The entire purpose of the logic we're looking at is assessing arguments. So it'll be helpful to understand exactly what an argument is. Here's a working definition:

ARGUMENT: A series of propositions consisting of premises which are purported to support a conclusion.

Of course, to understand this definition, we need to know what a proposition, premise, and conclusion are. A proposition is a special kind of statement - it's one that can be true or false. Obviously, questions like 'What time is it?' can't be true or false. And neither can commands like 'Shut the door.' A proposition says something about the world. Here are some examples of propositions:

1) It is sunny outside. 2) Mercury is the closest planet to the sun. 3) All mammals lay eggs.

Notice that 3 is false. But that's okay, it's still a proposition. Remember, these are statements that can be true OR false. As it turns out, there are some philosophers who have some strong arguments about what is and isn't a meaningful proposition. But that discussion is for an Analytic Philosophy class. We don't really care about these things in logic. If it's something to make sense to say it's true or false, then it's a proposition.

So an argument consists of premises and a conclusion. The premises are propositions that give you a reason to accept the conclusion, which is also a proposition. The conclusion is what you're supposed to, well, conclude! Here's as example:

1) All men are mortal. 2) Socrates is a man. 3) Therefore, Socrates is mortal.

In this argument, 1 and 2 are the premises which support 3, the conclusion. You can usually tell the conclusion by keywords like 'therefore' 'so' and 'thus.' Look back at the definition of an argument - notice it says that the premises are PURPORTED to support the conclusion. That just means that they are intended to give support - but they may fail miserably. The result would be a bad argument, but it's still an argument. Here's an example:

1) Monkeys like bananas. 2) I like bananas. 3) Therefore, I'm a monkey.

In this argument, the premises lend very little support to the conclusion. You may even have an argument where the premises have nothing at all to do with the conclusion. But these are still arguments - just really bad ones!

So now you know what an argument is. Up next, we'll go over the basics of how to assess an argument. This, remember, is the central goal of logic (at least, the logic we're talking about). It's worth noting here that the kind of logic we'll be talking about is called PROPOSITIONAL LOGIC. This logic deals with, you guessed it, propositions. Overall, it's very weak - there are many arguments it can't assess. More powerful logical systems like predicate logic and modal logic can handle more arguments. But you have to walk before you can run, and this kind of logic is a very good place to start. If you can understand this, you'll have a much easier time learning more powerful logical systems.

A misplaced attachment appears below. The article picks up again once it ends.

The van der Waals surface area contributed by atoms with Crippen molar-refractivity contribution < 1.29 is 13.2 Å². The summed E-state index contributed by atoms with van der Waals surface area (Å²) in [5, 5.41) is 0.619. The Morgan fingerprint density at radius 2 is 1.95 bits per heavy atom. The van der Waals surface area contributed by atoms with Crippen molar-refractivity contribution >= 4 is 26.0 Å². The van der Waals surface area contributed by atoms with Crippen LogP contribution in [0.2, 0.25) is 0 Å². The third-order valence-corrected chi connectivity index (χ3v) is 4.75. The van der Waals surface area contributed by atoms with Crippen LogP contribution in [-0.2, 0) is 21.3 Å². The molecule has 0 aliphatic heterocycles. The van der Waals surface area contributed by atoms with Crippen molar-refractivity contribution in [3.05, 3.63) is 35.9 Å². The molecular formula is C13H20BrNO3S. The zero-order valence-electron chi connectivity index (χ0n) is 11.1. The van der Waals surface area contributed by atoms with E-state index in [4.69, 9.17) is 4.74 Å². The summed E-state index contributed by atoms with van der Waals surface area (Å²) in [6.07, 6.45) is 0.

These are the basics, so if there are any questions, please post them. It's vital that you understand these definitions so that the next part will make sense.

This is all really interesting. But in the interest of full disclosure - I'm definitely out of my league at this point. I'm happy to talk about lots of different logical systems and the theory behind logic. But I can't meaningfully contribute to this, although I am learning a lot!

I have to admit that I am not happy with how the word "logic" is thrown around in the politics forum like a cheap stone age weapon. Logic is a way to reason and think, it is not a scare word.

I've never actually heard of the rule of contraction, though I can at least try to explain what's going on here. So you have two sentences in propositional logic:
(1) P -> Q and (2) P -> (P -> Q)

You note that these aren't identical. But they are logically equivalent. In fact, the following sentence is a theorem of prop logic:
(P -> (P ->Q)) <-> (P -> Q)

Basically that sentence just says that (1) and (2) (from above) imply one another. In other words, they have the same truth value in all cases. And that's all that logical equivalence is.